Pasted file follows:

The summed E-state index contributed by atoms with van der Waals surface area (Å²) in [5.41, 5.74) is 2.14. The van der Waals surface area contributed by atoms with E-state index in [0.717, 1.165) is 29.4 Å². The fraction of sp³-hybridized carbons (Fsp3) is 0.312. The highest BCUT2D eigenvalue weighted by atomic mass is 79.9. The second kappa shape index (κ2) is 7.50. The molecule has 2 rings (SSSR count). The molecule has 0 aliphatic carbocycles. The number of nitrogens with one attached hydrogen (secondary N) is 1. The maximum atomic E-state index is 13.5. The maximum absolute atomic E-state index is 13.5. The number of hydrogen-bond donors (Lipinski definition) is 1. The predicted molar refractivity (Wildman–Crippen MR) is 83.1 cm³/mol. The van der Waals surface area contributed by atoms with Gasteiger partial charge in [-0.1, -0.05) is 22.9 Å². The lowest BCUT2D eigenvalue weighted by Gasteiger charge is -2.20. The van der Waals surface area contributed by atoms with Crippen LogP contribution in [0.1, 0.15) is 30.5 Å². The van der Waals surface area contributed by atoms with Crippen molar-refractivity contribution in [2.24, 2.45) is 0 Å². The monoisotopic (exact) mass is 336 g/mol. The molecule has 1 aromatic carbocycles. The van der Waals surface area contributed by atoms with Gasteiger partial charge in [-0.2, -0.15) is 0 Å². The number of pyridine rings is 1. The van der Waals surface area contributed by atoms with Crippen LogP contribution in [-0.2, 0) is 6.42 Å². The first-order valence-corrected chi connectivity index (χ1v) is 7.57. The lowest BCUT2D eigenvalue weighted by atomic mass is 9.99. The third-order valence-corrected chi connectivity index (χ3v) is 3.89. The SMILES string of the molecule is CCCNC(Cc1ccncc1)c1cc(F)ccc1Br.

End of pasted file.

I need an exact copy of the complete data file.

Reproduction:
The summed E-state index contributed by atoms with van der Waals surface area (Å²) in [5.41, 5.74) is 2.14. The van der Waals surface area contributed by atoms with E-state index in [0.717, 1.165) is 29.4 Å². The fraction of sp³-hybridized carbons (Fsp3) is 0.312. The highest BCUT2D eigenvalue weighted by atomic mass is 79.9. The second kappa shape index (κ2) is 7.50. The molecule has 2 rings (SSSR count). The molecule has 0 aliphatic carbocycles. The number of nitrogens with one attached hydrogen (secondary N) is 1. The maximum atomic E-state index is 13.5. The maximum absolute atomic E-state index is 13.5. The number of hydrogen-bond donors (Lipinski definition) is 1. The predicted molar refractivity (Wildman–Crippen MR) is 83.1 cm³/mol. The van der Waals surface area contributed by atoms with Gasteiger partial charge in [-0.1, -0.05) is 22.9 Å². The lowest BCUT2D eigenvalue weighted by Gasteiger charge is -2.20. The van der Waals surface area contributed by atoms with Crippen LogP contribution in [0.1, 0.15) is 30.5 Å². The van der Waals surface area contributed by atoms with Crippen molar-refractivity contribution in [2.24, 2.45) is 0 Å². The monoisotopic (exact) mass is 336 g/mol. The molecule has 1 aromatic carbocycles. The van der Waals surface area contributed by atoms with Gasteiger partial charge in [-0.2, -0.15) is 0 Å². The number of pyridine rings is 1. The van der Waals surface area contributed by atoms with Crippen LogP contribution in [-0.2, 0) is 6.42 Å². The first-order valence-corrected chi connectivity index (χ1v) is 7.57. The lowest BCUT2D eigenvalue weighted by atomic mass is 9.99. The third-order valence-corrected chi connectivity index (χ3v) is 3.89. The SMILES string of the molecule is CCCNC(Cc1ccncc1)c1cc(F)ccc1Br.